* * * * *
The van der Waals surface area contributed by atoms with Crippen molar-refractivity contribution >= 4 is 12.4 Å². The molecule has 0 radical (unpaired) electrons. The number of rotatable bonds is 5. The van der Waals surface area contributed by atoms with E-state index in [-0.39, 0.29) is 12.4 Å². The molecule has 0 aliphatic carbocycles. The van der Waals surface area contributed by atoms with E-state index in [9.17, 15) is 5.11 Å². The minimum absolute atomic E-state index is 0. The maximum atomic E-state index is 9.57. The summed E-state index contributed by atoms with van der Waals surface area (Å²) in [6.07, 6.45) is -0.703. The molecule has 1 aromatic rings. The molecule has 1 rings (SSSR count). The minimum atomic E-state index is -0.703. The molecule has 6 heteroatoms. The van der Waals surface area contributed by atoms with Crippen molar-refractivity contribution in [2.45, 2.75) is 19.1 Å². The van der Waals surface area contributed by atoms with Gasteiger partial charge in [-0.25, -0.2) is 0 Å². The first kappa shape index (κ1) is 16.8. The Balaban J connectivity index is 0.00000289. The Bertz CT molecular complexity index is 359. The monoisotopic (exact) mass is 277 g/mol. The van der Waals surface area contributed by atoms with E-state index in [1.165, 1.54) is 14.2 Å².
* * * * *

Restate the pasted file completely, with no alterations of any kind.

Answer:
The van der Waals surface area contributed by atoms with Crippen molar-refractivity contribution >= 4 is 12.4 Å². The molecule has 0 radical (unpaired) electrons. The number of rotatable bonds is 5. The van der Waals surface area contributed by atoms with E-state index in [-0.39, 0.29) is 12.4 Å². The molecule has 0 aliphatic carbocycles. The van der Waals surface area contributed by atoms with E-state index in [9.17, 15) is 5.11 Å². The minimum absolute atomic E-state index is 0. The maximum atomic E-state index is 9.57. The summed E-state index contributed by atoms with van der Waals surface area (Å²) in [6.07, 6.45) is -0.703. The molecule has 1 aromatic rings. The molecule has 1 rings (SSSR count). The minimum atomic E-state index is -0.703. The molecule has 6 heteroatoms. The van der Waals surface area contributed by atoms with Crippen molar-refractivity contribution in [2.45, 2.75) is 19.1 Å². The van der Waals surface area contributed by atoms with Gasteiger partial charge in [-0.25, -0.2) is 0 Å². The first kappa shape index (κ1) is 16.8. The Balaban J connectivity index is 0.00000289. The Bertz CT molecular complexity index is 359. The monoisotopic (exact) mass is 277 g/mol. The van der Waals surface area contributed by atoms with E-state index in [1.165, 1.54) is 14.2 Å².